30 The Annals of Rural Bengal. By W. W. Hunter. Vol. I. The Ethnical Frontier of Lower Bengal, with the Ancient Principalities of Beerbhoom and Bishenpore. Second Edition. New York: Leypoldt and Holt. 1868. 8vo., pp. xvi., 475.
No intelligent reader can advance fifty pages in this volume without becoming aware that he has got hold of a very remarkable book. Mr. Hunter’s style, to begin with, is such as is written only by men of large calibre and high culture. No words are wasted. The narrative flows calmly and powerfully along, like a geometrical demonstration, omitting nothing which is significant, admitting nothing which is irrelevant, glowing with all the warmth of rich imagination and sympathetic genius, yet never allowing any overt manifestation of feeling, ever concealing the author’s personality beneath the unswerving exposition of the subject-matter. That highest art, which conceals art, Mr. Hunter appears to have learned well. With him, the curtain is the picture.
Such a style as this would suffice to make any book interesting, in spite of the remoteness of the subject. But the “Annals of Rural Bengal” do not concern us so remotely as one might at first imagine. The phenomena of the moral and industrial growth or stagnation of a highly-endowed people must ever possess the interest of fascination for those who take heed of the maxim that “history is philosophy teaching by example.” National prosperity depends upon circumstances sufficiently general to make the experience of one country of great value to another, though ignorant Bourbon dynasties and Rump Congresses refuse to learn the lesson. It is of the intimate every-day life of rural Bengal that Mr. Hunter treats. He does not, like old historians, try our patience with a bead-roll of names that have earned no just title to remembrance, or dazzle us with a bountiful display of “barbaric pearls and gold,” or lead us in the gondolas of Buddhist kings down sacred rivers, amid “a summer fanned with spice”; but he describes the labours and the sufferings, the mishaps and the good fortune, of thirty millions of people, who, however dusky may be their hue, tanned by the tropical suns of fifty centuries, are nevertheless members of the imperial Aryan race, descended from the cool highlands eastward of the Caspian, where, long before the beginning of recorded history, their ancestors and those of the Anglo-American were indistinguishably united in the same primitive community.
The narrative portion of the present volume is concerned mainly with the social and economical disorganization wrought by the great famine of 1770, and with the attempts of the English government to remedy the same. The remainder of the book is occupied with inquiries into the ethnic character of the population of Bengal, and particularly with an exposition of the peculiarities of the language, religion, customs, and institutions of the Santals, or hill-tribes of Beerbhoom. A few remarks on the first of these topics may not be uninteresting.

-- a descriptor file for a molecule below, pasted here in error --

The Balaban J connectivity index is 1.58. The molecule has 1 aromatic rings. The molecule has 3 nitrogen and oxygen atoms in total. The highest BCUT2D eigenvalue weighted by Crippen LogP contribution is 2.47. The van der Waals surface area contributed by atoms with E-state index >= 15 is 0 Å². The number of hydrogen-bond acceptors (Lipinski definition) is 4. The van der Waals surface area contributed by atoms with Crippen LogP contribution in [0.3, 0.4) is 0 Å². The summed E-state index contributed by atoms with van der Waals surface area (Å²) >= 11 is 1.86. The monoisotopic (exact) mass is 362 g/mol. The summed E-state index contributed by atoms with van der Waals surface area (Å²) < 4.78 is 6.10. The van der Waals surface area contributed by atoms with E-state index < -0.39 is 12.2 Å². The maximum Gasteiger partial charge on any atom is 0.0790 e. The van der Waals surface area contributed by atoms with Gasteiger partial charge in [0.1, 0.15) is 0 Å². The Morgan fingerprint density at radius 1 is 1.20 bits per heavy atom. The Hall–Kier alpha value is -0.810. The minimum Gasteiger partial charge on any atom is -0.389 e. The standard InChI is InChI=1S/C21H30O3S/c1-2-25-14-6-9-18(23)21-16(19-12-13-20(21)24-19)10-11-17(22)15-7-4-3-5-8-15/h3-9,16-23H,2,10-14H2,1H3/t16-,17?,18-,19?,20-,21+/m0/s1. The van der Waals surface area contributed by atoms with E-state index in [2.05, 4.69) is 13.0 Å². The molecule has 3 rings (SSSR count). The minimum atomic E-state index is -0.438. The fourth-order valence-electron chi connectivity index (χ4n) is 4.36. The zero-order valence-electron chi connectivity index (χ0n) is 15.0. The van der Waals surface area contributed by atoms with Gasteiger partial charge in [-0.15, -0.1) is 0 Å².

Throughout the entire course of recorded European history, from the remote times of which the Homeric poems preserve the dim tradition down to the present moment, there has occurred no calamity at once so sudden and of such appalling magnitude as the famine which in the spring and summer of 1770 nearly exterminated the ancient civilization of Bengal. It presents that aspect of preternatural vastness which characterizes the continent of Asia and all that concerns it. The Black Death of the fourteenth century was, perhaps, the most fearful visitation which has ever afflicted the Western world. But in the concentrated misery which it occasioned the Bengal famine surpassed it, even as the Himalayas dwarf by comparison the highest peaks of Switzerland. It is, moreover, the key to the history of Bengal during the next forty years; and as such, merits, from an economical point of view, closer attention than it has hitherto received.
Lower Bengal gathers in three harvests each year; in the spring, in the early autumn, and in December, the last being the great rice-crop, the harvest on which the sustenance of the people depends. Through the year 1769 there was great scarcity, owing to the partial failure of the crops of 1768, but the spring rains appeared to promise relief, and in spite of the warning appeals of provincial officers, the government was slow to take alarm, and continued rigorously to enforce the land-tax. But in September the rains suddenly ceased. Throughout the autumn there ruled a parching drought; and the rice-fields, according to the description of a native superintendent of Bishenpore, “became like fields of dried straw.” Nevertheless, the government at Calcutta made — with one lamentable exception, hereafter to be noticed — no legislative attempt to meet the consequences of this dangerous condition of things. The administration of local affairs was still, at that date, intrusted to native officials. The whole internal regulation was in the hands of the famous Muhamad Reza Ehan. Hindu or Mussulman assessors pried into every barn and shrewdly estimated the probable dimensions of the crops on every field; and the courts, as well as the police, were still in native hands. “These men,” says our author, “knew the country, its capabilities, its average yield, and its average requirements, with an accuracy that the most painstaking English official can seldom hope to attain to. They had a strong interest in representing things to be worse than they were; for the more intense the scarcity, the greater the merit in collecting the land-tax. Every consultation is filled with their apprehensions and highly-coloured accounts of the public distress; but it does not appear that the conviction entered the minds of the Council during the previous winter months, that the question was not so much one of revenue as of depopulation.” In fact, the local officers had cried “Wolf!” too often. Government was slow to believe them, and announced that nothing better could be expected than the adoption of a generous policy toward those landholders whom the loss of harvest had rendered unable to pay their land-tax. But very few indulgences were granted, and the tax was not diminished, but on the contrary was, in the month of April, 1770, increased by ten per cent for the following year. The character of the Bengali people must also be taken into the account in explaining this strange action on the part of the government.